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guide, nor a reference to more than one work on instalment of a well-known work of reference. The German forestry, is requested not to despise it on that original “ Index Kewensis,” the monumental work account, nor to conclude prematurely that the author owed to Sir Joseph Hooker and Mr. Daydon Jackson, has written on a subject he knows nothing about." gives the reference for generic and specific names

The book is a fairly bulky one, and consists of published up to 1885. For names published during thirteen

the next ten years we have the first supplement, the chapters and

twenty-three illustrations, work of M. Durand, of Brussels, and Mr. Jackson. representing different woodland scenes. The opening This makes but slow progress, and has now reached chapter gives an interesting historical account of Ph; the last number appeared at the end of November, English forests and the origin of forestry. The 1903. Hence, while the present instalment carries us, present conditions,

future prospects and

for the first half of the alphabet, to the end of last possibilities of extended afforestation are next dealt century, as regards the last ten letters we are twenty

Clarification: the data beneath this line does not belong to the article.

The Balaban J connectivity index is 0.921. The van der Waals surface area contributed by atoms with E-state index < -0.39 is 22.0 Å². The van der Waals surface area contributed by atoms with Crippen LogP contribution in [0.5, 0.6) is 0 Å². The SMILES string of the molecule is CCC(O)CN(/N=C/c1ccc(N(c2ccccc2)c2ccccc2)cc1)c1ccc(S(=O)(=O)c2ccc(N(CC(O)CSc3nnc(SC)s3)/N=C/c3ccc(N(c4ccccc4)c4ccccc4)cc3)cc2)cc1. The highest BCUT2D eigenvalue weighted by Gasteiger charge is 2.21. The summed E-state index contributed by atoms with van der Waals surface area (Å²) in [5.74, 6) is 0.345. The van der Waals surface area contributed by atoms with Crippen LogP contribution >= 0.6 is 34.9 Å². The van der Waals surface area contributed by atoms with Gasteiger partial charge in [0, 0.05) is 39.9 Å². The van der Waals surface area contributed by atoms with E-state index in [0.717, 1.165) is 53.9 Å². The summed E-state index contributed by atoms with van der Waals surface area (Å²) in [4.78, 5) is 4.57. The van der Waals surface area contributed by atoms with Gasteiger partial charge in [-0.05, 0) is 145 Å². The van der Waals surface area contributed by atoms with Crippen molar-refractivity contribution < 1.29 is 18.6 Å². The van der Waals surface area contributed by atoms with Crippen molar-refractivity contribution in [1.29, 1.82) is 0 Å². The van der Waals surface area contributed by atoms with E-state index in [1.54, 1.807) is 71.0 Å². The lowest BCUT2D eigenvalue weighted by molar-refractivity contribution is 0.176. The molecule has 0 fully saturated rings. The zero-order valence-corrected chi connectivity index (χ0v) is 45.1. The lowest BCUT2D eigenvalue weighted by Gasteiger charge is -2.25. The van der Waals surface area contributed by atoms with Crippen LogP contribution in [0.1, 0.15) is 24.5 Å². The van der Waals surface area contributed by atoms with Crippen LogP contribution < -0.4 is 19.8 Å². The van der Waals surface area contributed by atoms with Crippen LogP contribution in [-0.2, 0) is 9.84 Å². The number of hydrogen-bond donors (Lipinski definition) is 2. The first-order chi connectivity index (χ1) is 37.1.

years behind time! with. The sylvicultural treatment of the commoner

As implied in the heading, the supplement inconiferous and deciduous trees, and the financial cludes not only new names, but also synonyms, results to be derived therefrom, is a chapter which that is, those names which, in works published will be read with interest by proprietor and forester in the interval in question, have been transferred

other genera

or regarded alike. Planting and natural regeneration are dealt

identical with

names previously published. Thus the eight names with in a satisfactory manner. A chapter on the under Eriachne represent old species, chiefly of measurement of timber and its selling value contains Nees, which more recent workers have transferred much information, which will be of the greatest to Achneria. The inclusion of synonymy, while unuse to the English estate forester. The home nursery doubtedly of value, must add considerably to the and forest management receive their due share of labour of preparation. Moreover, while in some cases